CTSI: Collaborative and Novel Technologies (CNTR)
To accelerate clinically relevant discovery and translation into more effective diagnostic, therapeutic and preventative strategies for chronic diseases, it is critical to apply optimal technologies to the most important clinical and translational problems. Indeed, interdisciplinary interactions of CTSI investigators have developed and applied enabling technologies that have resulted in important scientific advances. The Univeristy of Maryland and its partner institutions are fortunate to have a substantial repertoire of technologies that CTSI investigators use to make seminal discoveries.
The objective of the Collaborative and Novel Technologies Program is to accelerate wide application of these productive technologies and to identify, develop, and disseminate to CTSI investigators new and emerging enabling technologies to accelerate high impact discovery, translational and clinical research to improved patient care and community health.
Focusing on technologies with applications across a broad range of clinical and translational research, the CNTP will provide a unifying infrastructure to systematically identify, implement, optimize and disseminate selected enabling technologies for clinical and translational research across the UM CTSI. The CNTP will choose the technologies to advance via a rigorous review process, based on novelty, potential to advance clinical and translational science, and utility to UM CTSI investigators. Selected enabling technologies will be developed into existing CTSI core resources and translational research pipelines, in order to technologically enable many future seminal discoveries and speed their translation to patient health impact.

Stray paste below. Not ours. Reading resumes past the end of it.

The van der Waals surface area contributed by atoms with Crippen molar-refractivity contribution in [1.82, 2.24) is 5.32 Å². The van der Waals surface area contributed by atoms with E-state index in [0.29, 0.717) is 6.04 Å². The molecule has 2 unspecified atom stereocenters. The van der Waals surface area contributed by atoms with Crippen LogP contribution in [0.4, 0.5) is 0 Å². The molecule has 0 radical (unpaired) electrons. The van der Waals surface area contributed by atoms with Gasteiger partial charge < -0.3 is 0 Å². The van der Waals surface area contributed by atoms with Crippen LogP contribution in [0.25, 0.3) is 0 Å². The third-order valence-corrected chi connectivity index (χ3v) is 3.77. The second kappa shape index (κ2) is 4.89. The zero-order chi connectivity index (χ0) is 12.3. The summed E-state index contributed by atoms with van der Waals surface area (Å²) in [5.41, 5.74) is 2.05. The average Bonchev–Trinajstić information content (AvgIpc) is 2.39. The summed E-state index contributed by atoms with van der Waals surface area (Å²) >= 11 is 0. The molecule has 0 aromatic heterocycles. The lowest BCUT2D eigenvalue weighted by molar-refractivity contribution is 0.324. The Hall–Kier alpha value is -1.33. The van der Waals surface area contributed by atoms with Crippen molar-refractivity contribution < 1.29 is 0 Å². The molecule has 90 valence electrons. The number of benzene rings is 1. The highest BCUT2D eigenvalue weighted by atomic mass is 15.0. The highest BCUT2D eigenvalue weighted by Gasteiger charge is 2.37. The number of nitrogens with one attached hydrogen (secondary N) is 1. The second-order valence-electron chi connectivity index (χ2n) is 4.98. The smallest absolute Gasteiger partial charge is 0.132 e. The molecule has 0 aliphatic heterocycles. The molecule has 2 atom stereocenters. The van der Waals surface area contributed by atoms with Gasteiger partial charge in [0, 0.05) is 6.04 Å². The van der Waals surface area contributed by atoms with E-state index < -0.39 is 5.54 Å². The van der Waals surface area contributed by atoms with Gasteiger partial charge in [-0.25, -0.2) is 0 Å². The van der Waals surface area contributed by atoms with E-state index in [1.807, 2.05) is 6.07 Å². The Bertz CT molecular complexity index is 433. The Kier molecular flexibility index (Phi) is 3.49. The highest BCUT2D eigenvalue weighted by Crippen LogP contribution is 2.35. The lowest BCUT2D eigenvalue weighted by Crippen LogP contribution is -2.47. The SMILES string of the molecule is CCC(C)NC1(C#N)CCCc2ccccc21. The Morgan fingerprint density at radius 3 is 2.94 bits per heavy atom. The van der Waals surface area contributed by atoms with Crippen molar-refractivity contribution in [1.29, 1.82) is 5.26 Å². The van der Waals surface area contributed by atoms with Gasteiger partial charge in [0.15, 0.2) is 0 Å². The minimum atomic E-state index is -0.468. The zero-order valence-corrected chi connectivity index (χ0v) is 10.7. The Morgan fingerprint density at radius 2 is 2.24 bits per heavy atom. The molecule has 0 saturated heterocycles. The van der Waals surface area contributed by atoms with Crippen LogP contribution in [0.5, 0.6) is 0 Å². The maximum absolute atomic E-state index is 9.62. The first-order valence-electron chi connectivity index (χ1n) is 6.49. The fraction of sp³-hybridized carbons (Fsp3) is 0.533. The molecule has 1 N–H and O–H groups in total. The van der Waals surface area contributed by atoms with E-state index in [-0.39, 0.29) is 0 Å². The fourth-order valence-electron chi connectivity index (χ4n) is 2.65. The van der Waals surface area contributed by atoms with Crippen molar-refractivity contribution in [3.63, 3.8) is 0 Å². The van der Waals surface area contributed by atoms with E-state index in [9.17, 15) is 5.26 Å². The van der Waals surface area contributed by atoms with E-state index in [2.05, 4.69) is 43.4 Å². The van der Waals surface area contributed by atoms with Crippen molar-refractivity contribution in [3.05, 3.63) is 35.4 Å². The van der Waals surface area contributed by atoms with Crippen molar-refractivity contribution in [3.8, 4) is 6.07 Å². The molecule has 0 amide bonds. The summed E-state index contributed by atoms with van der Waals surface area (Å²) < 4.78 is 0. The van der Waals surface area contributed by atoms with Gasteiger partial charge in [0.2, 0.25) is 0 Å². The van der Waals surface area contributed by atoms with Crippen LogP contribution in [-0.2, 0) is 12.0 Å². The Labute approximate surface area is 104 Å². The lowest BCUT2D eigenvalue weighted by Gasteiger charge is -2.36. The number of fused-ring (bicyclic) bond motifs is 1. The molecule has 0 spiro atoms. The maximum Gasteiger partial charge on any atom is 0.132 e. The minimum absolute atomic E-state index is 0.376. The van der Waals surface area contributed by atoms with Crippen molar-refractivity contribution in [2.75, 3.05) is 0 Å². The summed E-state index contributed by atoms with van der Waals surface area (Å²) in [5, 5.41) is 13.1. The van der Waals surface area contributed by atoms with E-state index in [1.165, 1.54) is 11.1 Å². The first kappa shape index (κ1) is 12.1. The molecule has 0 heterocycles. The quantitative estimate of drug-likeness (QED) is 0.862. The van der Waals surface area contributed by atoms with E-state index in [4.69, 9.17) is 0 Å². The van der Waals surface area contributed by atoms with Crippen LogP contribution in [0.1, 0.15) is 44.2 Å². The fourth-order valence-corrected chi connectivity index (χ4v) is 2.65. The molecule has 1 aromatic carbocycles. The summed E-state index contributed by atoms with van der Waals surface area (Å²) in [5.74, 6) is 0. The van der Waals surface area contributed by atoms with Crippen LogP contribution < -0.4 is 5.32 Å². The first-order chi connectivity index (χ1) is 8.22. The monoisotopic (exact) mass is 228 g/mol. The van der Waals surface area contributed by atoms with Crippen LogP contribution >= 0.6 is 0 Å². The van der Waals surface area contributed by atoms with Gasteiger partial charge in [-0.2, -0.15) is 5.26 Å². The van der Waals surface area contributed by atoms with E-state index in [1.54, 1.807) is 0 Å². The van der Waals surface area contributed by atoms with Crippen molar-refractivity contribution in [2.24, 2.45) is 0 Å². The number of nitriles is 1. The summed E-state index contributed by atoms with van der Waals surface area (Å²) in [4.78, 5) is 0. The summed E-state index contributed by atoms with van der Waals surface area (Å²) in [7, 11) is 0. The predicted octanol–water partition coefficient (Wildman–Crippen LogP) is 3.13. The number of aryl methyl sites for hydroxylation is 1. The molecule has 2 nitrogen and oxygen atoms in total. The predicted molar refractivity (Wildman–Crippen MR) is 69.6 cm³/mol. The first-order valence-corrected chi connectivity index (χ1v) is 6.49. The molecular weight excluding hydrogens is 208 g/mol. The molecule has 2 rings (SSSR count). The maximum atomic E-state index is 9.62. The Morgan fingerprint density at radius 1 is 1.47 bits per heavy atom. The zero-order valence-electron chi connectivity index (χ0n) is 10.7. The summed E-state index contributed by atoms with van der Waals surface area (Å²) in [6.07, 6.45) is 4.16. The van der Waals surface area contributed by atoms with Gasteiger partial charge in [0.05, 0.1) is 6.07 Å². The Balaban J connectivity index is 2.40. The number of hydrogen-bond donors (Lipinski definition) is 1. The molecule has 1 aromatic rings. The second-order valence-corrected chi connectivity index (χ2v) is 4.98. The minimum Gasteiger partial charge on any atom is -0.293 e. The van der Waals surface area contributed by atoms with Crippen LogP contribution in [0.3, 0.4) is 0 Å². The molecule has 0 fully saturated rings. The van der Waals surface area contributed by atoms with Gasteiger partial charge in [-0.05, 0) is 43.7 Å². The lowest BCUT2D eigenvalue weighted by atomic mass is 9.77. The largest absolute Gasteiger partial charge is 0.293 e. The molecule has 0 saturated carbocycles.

|Curt Civin, Director of the Center for Stem Cell Biology & Regenerative Medicine,
Associate Dean for Research
|David Weber, Professor of Biochemistry & Molecular Biology, Director of the UM Center for Biomolecular Therapeutics (CBT),Associate Director of the Institute of Bioscience and Biotechnology Research (IBBR), Co-leader of the Greenebaum Cancer Center’s (GCC) Program in Molecular and Strutural Biology. Director of the GCC Structural Biology Shared Service
|William E. Bentley, PhD,
Robert E. Fischell Distinguished Professor ,
Founding Chair of the Fischell Department of Bioengineering